April 14, 2024

A prisoner who repeatedly self-harmed spent more than 800 days in segregation, according to a damning report that reveals that jails are using isolation to manage severe mental health needs.

The inmate, who was detained under the imprisonment for public protection (IPP) scheme, is one of dozens with severe psychological issues who have been held for months at a time in isolation, the Independent Monitoring Board (IMB) has concluded.

Observers at a high security prison found that the inmate, identified in the report as “Mr H”, had been diagnosed with a personality disorder and had repeatedly self-harmed.

He was temporarily transferred to a specialist psychological unit but his behaviour deteriorated, and he was returned to a segregation unit again.

Prisoners with severe mental health needs who require care in a secure hospital or psychiatric intensive care unit should be transferred within 28 days, as set out by NHS England guidance.

Mental Health Act reforms were due to make the 28-day transfer target a statutory requirement. However, the bill was not included in the king’s speech in November, meaning it will not be passed in this parliament.

The IMB report, released on Thursday, said the Prison Service too often uses segregation in care and separation units (CSUs) as a way of managing prisoners with severe mental health needs.

It uncovered numerous examples of mentally unwell prisoners being held in isolation. They include a man with autism, a schizophrenia diagnosis and displaying severe ADHD symptoms spending almost nine months in a category C prison’s segregation unit, during which time his mental health dramatically deteriorated.

Another prisoner with complex mental health needs was segregated for 300 days while awaiting assessment for transfer to a secure mental health hospital.

By the time he was assessed and transferred, he had spent more than 550 days in the segregation unit – nearly 20 times the target transfer time.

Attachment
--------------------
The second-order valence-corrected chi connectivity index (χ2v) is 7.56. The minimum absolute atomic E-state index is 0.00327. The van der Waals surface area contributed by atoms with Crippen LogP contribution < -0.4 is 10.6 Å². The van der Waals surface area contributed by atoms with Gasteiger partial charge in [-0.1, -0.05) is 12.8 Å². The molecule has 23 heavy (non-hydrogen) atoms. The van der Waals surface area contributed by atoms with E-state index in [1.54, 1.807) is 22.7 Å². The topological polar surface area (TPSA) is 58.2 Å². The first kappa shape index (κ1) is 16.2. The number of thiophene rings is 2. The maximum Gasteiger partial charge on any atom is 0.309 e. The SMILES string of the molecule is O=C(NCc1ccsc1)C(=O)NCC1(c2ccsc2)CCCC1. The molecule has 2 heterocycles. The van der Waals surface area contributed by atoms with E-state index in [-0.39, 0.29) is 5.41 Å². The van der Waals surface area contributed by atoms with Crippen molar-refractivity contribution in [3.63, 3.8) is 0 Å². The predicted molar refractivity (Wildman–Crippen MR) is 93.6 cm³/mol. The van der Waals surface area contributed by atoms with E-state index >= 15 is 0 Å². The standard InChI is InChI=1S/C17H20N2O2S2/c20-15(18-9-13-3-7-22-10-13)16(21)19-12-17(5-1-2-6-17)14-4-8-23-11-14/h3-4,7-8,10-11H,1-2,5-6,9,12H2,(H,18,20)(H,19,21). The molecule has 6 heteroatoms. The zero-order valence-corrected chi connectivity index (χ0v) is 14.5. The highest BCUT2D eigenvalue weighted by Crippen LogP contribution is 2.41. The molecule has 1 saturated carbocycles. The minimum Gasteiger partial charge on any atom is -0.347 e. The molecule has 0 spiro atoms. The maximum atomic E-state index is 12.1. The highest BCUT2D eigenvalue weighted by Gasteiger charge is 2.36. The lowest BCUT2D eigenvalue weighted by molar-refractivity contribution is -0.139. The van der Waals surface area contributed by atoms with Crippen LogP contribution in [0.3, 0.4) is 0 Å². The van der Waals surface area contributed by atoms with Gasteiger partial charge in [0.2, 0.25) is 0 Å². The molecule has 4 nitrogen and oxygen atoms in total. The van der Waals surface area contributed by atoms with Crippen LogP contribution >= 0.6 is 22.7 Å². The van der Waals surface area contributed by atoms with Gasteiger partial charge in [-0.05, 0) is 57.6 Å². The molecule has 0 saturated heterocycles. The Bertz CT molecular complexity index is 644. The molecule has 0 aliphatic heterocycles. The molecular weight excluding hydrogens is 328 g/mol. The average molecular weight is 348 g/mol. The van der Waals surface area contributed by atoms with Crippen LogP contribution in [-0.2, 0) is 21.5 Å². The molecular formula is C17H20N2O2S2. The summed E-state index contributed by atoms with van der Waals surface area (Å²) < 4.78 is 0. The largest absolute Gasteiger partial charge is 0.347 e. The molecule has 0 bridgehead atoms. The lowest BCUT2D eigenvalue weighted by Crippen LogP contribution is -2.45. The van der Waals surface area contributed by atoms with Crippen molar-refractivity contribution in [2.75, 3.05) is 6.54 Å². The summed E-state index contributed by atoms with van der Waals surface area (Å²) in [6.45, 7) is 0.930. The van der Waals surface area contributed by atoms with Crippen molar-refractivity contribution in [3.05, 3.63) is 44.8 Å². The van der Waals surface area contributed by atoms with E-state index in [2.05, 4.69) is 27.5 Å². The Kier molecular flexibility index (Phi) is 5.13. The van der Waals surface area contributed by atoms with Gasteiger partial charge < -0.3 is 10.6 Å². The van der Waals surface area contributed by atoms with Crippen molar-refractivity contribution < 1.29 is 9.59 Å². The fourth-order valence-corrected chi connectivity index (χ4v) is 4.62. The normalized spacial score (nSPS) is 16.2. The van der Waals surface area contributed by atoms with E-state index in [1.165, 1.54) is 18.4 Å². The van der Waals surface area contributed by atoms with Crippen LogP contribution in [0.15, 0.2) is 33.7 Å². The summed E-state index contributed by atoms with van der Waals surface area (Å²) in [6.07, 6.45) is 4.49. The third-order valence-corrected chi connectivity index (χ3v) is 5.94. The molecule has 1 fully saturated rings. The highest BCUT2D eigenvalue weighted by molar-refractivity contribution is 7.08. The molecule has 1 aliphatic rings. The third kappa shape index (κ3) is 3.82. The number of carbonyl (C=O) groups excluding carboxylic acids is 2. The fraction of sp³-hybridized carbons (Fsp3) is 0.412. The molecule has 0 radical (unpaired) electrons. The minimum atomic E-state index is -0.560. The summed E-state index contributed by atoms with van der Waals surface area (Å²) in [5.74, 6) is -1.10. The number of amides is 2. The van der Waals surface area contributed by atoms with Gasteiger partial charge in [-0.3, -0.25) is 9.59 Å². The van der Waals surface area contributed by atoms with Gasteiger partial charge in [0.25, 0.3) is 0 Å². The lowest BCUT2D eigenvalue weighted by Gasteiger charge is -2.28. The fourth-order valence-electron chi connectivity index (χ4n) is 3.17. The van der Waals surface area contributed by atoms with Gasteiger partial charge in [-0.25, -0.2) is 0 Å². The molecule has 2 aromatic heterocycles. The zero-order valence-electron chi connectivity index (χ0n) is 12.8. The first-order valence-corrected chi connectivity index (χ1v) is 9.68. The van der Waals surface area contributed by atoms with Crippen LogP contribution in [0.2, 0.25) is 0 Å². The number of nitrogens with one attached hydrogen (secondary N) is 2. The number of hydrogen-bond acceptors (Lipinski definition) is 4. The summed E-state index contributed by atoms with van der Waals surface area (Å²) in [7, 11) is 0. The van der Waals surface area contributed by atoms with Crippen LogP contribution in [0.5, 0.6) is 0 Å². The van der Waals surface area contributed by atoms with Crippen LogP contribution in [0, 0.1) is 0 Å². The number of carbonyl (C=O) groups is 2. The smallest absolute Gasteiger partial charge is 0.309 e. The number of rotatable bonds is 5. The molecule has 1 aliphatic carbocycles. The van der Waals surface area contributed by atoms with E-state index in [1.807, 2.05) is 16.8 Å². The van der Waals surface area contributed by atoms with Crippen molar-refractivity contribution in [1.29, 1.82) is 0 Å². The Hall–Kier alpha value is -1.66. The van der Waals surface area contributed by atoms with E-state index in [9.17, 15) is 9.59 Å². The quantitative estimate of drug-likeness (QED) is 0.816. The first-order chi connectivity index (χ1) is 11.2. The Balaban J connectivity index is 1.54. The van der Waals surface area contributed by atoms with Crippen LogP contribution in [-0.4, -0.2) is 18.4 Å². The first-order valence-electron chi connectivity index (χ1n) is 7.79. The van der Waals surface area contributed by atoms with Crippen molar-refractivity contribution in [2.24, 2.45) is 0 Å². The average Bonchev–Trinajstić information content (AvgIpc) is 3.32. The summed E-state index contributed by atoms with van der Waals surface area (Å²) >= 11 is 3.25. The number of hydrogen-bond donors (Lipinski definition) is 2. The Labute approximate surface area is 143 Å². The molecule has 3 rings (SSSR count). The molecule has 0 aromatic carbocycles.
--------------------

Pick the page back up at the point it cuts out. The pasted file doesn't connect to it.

Elisabeth Davies, the IMB chair, said: “Too often, the Prison Service is using CSUs as the default setting to manage and care for men with severe or challenging mental health needs.

“These units are holding bays for those who face lengthy delays prior to transfer to a more appropriate secure setting, stuck in CSUs because there is simply nowhere else for them to go.”

The report was compiled after surveys of monitoring boards at 30 prisons, which was completed in the spring.

Nearly all of the prisons had held men with mental health needs in CSUs, the survey found.

There was a lack of capacity in prison healthcare units and there were delays in referrals, assessments and transfers, the report said. Some prisoners struggled to cope in residential wings.

Campbell Robb, the chief executive at the charity Nacro, which helps people in prison and on their release, said the policy of holding people with mental health needs in isolation was “completely wrong”, adding: “These are vulnerable people at a moment of crisis – they deserve support, treatment and stability, not to be made to pay the price for our overstretched prison and health services.”

A government spokesperson said: “Segregation is an absolute last resort for those deemed a danger to themselves or others.

“Prisoners are entitled to the same care as they would receive in the community, which is why we guarantee the most vulnerable individuals are able to access mental health support tailored to their needs.”

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